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Medication Assisted Treatment for Opioid Dependence during Pregnancy

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Presentation on theme: "Medication Assisted Treatment for Opioid Dependence during Pregnancy"— Presentation transcript:

1 Medication Assisted Treatment for Opioid Dependence during Pregnancy
Jason B. Fields MD DACCO University of Florida Addiction Medicine Fellow and Medical Services Manager

2 How Prevalent is drug and alcohol use in pregnancy?
12-24% of women use drugs and alcohol during pregnancy 1 of every 3-4 women expose fetus to alcohol Alcohol and tobacco > illicit drugs and prescription drugs Prevalence in public clinic=private practice Caucasians > African Americans > Hispanic No significant variation by socioeconomic status

3 Major Women’s Health Issue!
Opioid dependence is compounded by multiple risk factors contributing to adverse maternal, neonatal, and long-term developmental sequelae. Improved treatment options should reduce the public health and medical costs associated with the treatment of neonates exposed to opioids, which in 2009 was estimated at $70.6 million to $112.6 million in the US alone. Just as the use of methadone in non-pregnant women improves patient outcomes, its use as part of a comprehensive approach to the care of pregnant women improves maternal and neonatal outcomes, as compared with no treatment and with Medication Assisted Withdrawal (MSW).

4 A Complex Clinical Problem
Of the 400,000 women admitted to programs in 1999, 4% were pregnant when admitted. Opioids were the primary substance of abuse for 19% of both pregnant and non-pregnant women who entered these programs Increasing prevalence of non-medically used analgesics in women of child bearing age. Self-reported nonmedical use of analgesics increased from 51,900 in 1993 to an average of 109,000 in 2002 to 2004 Children of opioid dependent women might be at risk for poor outcomes not only because of opioid drug exposure, but also because of concomitant alcohol and tobacco exposure and numerous factors related to the caregiving environment.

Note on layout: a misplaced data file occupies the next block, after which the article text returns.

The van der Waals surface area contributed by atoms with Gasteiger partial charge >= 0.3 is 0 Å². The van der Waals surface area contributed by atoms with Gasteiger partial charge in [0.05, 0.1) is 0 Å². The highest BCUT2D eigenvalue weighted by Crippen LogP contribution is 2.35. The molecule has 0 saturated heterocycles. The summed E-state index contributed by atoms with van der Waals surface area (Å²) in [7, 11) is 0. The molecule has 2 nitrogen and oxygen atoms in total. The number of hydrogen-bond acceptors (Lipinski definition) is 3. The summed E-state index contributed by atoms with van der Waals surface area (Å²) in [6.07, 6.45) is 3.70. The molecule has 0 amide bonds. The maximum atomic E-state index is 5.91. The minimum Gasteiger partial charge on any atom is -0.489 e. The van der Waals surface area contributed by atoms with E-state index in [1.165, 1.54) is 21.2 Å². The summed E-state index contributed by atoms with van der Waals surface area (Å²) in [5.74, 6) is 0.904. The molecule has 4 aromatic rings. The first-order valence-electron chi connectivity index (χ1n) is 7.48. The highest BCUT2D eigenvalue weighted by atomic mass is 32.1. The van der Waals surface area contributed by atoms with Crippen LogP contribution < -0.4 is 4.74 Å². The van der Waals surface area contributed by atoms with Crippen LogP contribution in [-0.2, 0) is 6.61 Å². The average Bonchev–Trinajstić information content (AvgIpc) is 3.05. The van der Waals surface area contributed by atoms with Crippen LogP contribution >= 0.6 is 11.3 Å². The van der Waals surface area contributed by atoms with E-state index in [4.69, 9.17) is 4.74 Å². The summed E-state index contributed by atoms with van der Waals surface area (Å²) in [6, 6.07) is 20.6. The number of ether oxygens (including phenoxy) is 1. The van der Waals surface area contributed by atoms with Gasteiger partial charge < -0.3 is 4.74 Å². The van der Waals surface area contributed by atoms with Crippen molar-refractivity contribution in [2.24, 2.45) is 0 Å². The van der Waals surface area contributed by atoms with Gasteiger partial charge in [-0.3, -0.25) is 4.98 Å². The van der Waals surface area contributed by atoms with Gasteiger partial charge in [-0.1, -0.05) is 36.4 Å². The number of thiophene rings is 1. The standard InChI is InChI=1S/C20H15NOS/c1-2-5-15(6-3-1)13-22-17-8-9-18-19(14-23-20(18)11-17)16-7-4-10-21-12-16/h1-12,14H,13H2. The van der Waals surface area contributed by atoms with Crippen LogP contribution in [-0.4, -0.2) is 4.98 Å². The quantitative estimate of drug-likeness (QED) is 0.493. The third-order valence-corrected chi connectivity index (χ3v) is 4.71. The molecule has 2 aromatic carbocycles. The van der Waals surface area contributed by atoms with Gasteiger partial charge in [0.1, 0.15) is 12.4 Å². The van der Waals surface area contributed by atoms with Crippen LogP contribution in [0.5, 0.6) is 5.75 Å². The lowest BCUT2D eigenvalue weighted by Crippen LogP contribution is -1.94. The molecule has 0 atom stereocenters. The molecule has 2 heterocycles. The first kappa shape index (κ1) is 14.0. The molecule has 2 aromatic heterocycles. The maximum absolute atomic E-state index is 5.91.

5 Opioid misuse during pregnancy is a serious and growing concern:
High rates of infection Premature delivery Low birth weight, which is an important risk factor for later developmental delay. Comprehensive methadone maintenance treatment that includes prenatal care reduces the risk of obstetrical and fetal complications, in utero growth retardation, and neonatal morbidity and mortality.

6 Benefits of Maintenance with Opioid Agonist Therapy in Pregnancy

7 Pregnant Patients Receive All the Same Benefits as Non-Pregnant Patients on Maintenance Therapy
Reduction in All Cause Mortality “…the all cause mortality rate for patients receiving methadone maintenance treatment was similar to the mortality rate for the general population whereas the mortality rate of untreated individuals using heroin was more than 15 times higher.” Bell 2000

8 Methadone Maintenance Treatment
A full mu-opioid agonist. Methadone is the only medication currently approved for the treatment of opioid addiction in pregnancy (US). Maintenance with methadone during pregnancy produces the same benefits as treatment in the non-pregnant patient. Has been the recommended standard of care over no treatment or medication-assisted withdrawal. But, medically supervised withdrawal is not the standard of care due to the poor outcomes (Jones H, 2008) and the potential catastrophic consequences of relapse. Because the goal of treatment with methadone is to prevent relapse to illicit substance use. A pregnant patient CAN taper off of methadone (opioid agonist therapy) but should not be permitted to experience significant abstinence syndrome. (Luty, J, Nilolaou V, Bearn J. 2004)

9 Methadone Maintenance Treatment
MMT is but a single element in the variety of services needed for optimal care of the pregnant opioid dependent patient. This recommendation is based on longer durations of maternal drug abstinence, better obstetrical care compliance, avoidance of associated risk factors, reductions in fetal illicit drug exposure, and enhanced neonatal outcomes (i.e. heavier birth weight). Recommended because when MMT is used within a treatment setting that includes comprehensive care, obstetrical and fetal complications, including neonatal morbidity and mortality, can be reduced (Jarvis and Schnoll 1995; Kaltenbach et al. 1998).